• 22. Objects • Relations are only a third of an ORM • What’s an object? • Database columns
  • 23. Objects • Relations are only a third of an ORM • What’s an object? • Database columns • Table
  • 24. Objects • Relations are only a third of an ORM • What’s an object? • Database columns • Table • Indexes
  • 25. A Use Case
  • 26. Beer
  • 27. Yes, Beer.
  • 28. Or... • Beer has many distributers • Beer has many reviews • Beer belongs to a brewer
  • 29. Which means... package Beer::Schema::Beer; use base 'DBIx::Class'; __PACKAGE__->load_components( qw|Core| ); __PACKAGE__->table('beer'); __PACKAGE__->add_columns( 'pk1' => { data_type => 'integer', size => 16, is_nullable => 0, is_auto_increment => 1 }, 'name' => { data_type => 'varchar', size => 128, is_nullable => 0 }, 'brewer_pk1' => { data_type => 'integer', size => 16, is_nullable => 0, is_foreign_key => 1 }, ); __PACKAGE__->set_primary_key('pk1'); 1;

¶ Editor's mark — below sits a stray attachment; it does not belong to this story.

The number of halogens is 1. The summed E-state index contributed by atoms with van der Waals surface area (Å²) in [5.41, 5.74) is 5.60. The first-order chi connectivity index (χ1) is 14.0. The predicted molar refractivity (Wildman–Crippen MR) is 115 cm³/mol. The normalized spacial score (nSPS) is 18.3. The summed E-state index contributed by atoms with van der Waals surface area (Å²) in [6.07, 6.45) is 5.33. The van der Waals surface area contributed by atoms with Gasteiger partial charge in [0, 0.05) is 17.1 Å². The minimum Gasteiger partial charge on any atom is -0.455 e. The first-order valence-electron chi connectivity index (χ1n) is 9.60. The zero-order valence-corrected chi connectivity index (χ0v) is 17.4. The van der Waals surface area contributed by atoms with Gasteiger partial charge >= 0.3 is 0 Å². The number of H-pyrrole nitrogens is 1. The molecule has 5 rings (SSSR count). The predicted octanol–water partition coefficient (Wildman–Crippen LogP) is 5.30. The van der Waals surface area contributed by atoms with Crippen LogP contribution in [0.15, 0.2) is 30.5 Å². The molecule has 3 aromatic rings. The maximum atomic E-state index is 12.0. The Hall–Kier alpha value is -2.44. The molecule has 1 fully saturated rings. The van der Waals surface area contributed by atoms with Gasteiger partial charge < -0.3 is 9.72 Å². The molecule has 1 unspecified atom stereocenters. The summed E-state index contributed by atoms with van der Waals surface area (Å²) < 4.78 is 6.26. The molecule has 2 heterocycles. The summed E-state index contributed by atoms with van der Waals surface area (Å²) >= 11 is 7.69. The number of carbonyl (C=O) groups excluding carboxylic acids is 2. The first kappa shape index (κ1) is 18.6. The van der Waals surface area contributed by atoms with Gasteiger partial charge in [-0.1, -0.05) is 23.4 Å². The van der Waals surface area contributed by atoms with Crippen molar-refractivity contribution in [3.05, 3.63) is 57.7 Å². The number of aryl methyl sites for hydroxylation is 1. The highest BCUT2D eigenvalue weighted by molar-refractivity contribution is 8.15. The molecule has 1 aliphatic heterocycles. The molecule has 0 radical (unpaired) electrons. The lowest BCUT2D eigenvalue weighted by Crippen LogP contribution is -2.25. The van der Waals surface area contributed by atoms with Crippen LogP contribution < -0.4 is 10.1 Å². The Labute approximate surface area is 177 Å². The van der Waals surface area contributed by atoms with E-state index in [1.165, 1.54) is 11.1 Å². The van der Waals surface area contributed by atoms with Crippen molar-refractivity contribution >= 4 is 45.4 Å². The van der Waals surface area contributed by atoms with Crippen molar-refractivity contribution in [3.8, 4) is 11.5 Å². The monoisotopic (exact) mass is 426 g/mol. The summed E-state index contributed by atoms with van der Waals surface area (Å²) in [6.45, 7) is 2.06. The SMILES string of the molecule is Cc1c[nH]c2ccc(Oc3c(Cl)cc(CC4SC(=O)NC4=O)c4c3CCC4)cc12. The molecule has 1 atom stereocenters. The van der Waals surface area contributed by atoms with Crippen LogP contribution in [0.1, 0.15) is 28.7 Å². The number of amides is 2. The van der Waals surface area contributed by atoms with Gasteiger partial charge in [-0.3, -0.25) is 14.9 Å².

• 30. And indexes: __PACKAGE__->add_unique_index(...);
  • 31. That gives you: • Deployable SQL (CREATE TABLE, etc) • The foundation for relationships: • $beer->brewer # DTRT
  • 32. Managing Relations • A beer is: • made by a brewer • distributed by distributers • reviewed by people
  • 33. Simple Relationships belongs_to is the opposite end of has_many
  • 34. Simple Relationships belongs_to is the opposite end of has_many has_one, might_have means just that
  • 35. Simple Relationships belongs_to is the opposite end of has_many has_one, might_have means just that many_to_many gets complicated
  • 36. Creating a relation __PACKAGE__->belongs_to( ‘brewer’, # Accessor ‘Beer::Schema::Brewer’, # Related Class ‘brewer_pk1’ # My Column );
  • 37. For simplicity... Brewers, Distributors and Beers are all easy All the same, except Beer has a brewer (brewer_pk1)